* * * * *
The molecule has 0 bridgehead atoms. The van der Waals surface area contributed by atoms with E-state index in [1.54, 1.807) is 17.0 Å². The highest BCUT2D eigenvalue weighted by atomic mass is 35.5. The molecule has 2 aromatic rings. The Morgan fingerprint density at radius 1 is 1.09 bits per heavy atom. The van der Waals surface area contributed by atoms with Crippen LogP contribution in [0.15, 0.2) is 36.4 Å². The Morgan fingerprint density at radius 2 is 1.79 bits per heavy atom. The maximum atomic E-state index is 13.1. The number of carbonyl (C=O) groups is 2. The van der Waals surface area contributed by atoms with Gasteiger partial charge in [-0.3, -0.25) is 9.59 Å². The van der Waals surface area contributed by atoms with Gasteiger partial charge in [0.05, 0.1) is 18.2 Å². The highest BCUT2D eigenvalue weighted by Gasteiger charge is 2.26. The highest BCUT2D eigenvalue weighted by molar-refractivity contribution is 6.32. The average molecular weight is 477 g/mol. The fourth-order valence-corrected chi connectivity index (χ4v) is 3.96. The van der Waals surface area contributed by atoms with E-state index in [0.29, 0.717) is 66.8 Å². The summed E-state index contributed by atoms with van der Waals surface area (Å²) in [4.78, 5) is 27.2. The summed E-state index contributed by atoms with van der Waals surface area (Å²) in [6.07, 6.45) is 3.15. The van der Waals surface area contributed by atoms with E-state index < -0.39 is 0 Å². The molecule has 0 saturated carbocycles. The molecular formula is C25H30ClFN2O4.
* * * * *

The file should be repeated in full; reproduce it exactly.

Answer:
The molecule has 0 bridgehead atoms. The van der Waals surface area contributed by atoms with E-state index in [1.54, 1.807) is 17.0 Å². The highest BCUT2D eigenvalue weighted by atomic mass is 35.5. The molecule has 2 aromatic rings. The Morgan fingerprint density at radius 1 is 1.09 bits per heavy atom. The van der Waals surface area contributed by atoms with Crippen LogP contribution in [0.15, 0.2) is 36.4 Å². The Morgan fingerprint density at radius 2 is 1.79 bits per heavy atom. The maximum atomic E-state index is 13.1. The number of carbonyl (C=O) groups is 2. The van der Waals surface area contributed by atoms with Gasteiger partial charge in [-0.3, -0.25) is 9.59 Å². The van der Waals surface area contributed by atoms with Gasteiger partial charge in [0.05, 0.1) is 18.2 Å². The highest BCUT2D eigenvalue weighted by Gasteiger charge is 2.26. The highest BCUT2D eigenvalue weighted by molar-refractivity contribution is 6.32. The average molecular weight is 477 g/mol. The fourth-order valence-corrected chi connectivity index (χ4v) is 3.96. The van der Waals surface area contributed by atoms with E-state index in [0.29, 0.717) is 66.8 Å². The summed E-state index contributed by atoms with van der Waals surface area (Å²) in [4.78, 5) is 27.2. The summed E-state index contributed by atoms with van der Waals surface area (Å²) in [6.07, 6.45) is 3.15. The van der Waals surface area contributed by atoms with E-state index < -0.39 is 0 Å². The molecule has 0 saturated carbocycles. The molecular formula is C25H30ClFN2O4.